P acnes is a gram positive microaerophilic bacillus, a common skin commensal present in the eyelids and ocular surface. The organism can be cultured in thioglycolate media under anaerobic conditions, but this needs to be kept for at least 7 days.(1)

It is known for causing delayed onset pseudophakic endophthalmitis, which is recurrent endophthalmitis due to sequestration of organisms within capsular remnants, where they survive topical, intravenous or even intraocular antibiotics. The endophthalmitis can be worsened by laser capsulotomy. After surgery, residual lens cortex can interact with the bacteria to cause a type of phacoanaphylactic response(2). The present patient is unusual in that the inflammation started immediately after surgery. Also, the large keratic precipitates of granulomatous uveitis, typical of this condition, were absent in this patient.

Previous sporadic cases of this condition has been reported recently.(3-5) A case of anterior chamber intraocular implant surgery associated with this condition has been reported.(6) An outbreak of 4 cases FROM the same surgeon over 2 years have also been reported.(7)

The largest series (22 culture positive cases) has been reported by Winward et al (8). The authors advocated the following approach for post operative endophthalmitis:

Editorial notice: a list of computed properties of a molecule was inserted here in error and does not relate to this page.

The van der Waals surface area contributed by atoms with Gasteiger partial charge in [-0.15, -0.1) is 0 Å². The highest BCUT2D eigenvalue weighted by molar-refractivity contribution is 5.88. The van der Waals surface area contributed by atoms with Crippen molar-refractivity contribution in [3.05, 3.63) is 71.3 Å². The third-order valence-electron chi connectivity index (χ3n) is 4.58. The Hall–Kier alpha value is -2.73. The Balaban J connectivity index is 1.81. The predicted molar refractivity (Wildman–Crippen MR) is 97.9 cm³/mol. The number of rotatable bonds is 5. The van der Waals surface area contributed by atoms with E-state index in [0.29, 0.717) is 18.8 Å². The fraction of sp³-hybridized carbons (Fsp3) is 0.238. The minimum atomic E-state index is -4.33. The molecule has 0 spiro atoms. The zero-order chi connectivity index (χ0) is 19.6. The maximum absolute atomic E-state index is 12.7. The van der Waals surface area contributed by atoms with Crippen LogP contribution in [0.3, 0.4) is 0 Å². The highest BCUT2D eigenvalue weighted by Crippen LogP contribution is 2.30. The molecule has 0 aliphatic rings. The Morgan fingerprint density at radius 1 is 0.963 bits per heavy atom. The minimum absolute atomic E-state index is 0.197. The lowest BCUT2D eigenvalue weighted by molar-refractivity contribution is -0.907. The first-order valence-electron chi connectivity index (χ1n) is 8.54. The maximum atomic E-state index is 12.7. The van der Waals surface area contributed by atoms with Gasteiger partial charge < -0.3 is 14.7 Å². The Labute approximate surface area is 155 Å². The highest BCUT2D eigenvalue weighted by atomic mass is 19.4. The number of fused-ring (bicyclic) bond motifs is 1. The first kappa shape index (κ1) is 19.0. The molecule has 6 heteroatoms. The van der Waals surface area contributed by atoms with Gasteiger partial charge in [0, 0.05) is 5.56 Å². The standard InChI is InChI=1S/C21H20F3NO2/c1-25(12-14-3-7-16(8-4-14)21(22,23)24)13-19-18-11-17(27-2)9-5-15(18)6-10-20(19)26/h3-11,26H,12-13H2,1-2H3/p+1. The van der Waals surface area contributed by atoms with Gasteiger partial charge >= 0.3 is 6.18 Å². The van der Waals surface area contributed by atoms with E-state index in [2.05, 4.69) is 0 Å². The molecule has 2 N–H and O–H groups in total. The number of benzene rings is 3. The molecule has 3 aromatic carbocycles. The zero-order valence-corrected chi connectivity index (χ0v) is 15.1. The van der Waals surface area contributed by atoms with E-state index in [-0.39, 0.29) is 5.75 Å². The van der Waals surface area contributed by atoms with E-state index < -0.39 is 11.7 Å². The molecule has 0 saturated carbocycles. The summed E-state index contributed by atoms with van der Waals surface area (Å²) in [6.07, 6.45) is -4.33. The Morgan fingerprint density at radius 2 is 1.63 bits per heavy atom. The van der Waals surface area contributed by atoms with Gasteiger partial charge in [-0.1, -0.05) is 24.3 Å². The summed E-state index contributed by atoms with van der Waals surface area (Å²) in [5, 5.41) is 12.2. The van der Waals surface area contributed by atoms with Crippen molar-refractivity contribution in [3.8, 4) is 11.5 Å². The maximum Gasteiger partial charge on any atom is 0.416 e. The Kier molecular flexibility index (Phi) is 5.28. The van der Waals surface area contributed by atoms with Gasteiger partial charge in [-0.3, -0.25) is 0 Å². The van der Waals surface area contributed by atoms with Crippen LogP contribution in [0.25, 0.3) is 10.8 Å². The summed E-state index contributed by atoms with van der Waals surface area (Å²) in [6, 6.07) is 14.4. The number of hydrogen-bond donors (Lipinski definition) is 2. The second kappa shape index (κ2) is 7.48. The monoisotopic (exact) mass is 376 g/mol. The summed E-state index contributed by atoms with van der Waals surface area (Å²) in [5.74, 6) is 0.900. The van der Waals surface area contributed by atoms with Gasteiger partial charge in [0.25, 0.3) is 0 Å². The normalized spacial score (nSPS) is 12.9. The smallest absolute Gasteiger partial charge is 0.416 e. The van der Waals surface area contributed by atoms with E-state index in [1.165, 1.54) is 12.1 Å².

Acute cases (within a week of surgery) should be treated with vitreous biopsy and intravitreal antibiotics. These cases are generally not associated with P acnes.

Chronic cases (onset more than one month FROM surgery) can be treated with long term topical steroids if the visual acuity is good and there is minimal intraocular inflammation. Unresponsive cases should be treated surgically by performing pars plana partial capsulectomy (if the full extent of the white plaque is visible); or total capsulectomy through the limbus. The aim of the surgery is to remove all foci of infection. The intraocular lens should also be removed. The authors also favoured an exchange implant in the anterior chamber or in the posterior chamber with transcleral fixation.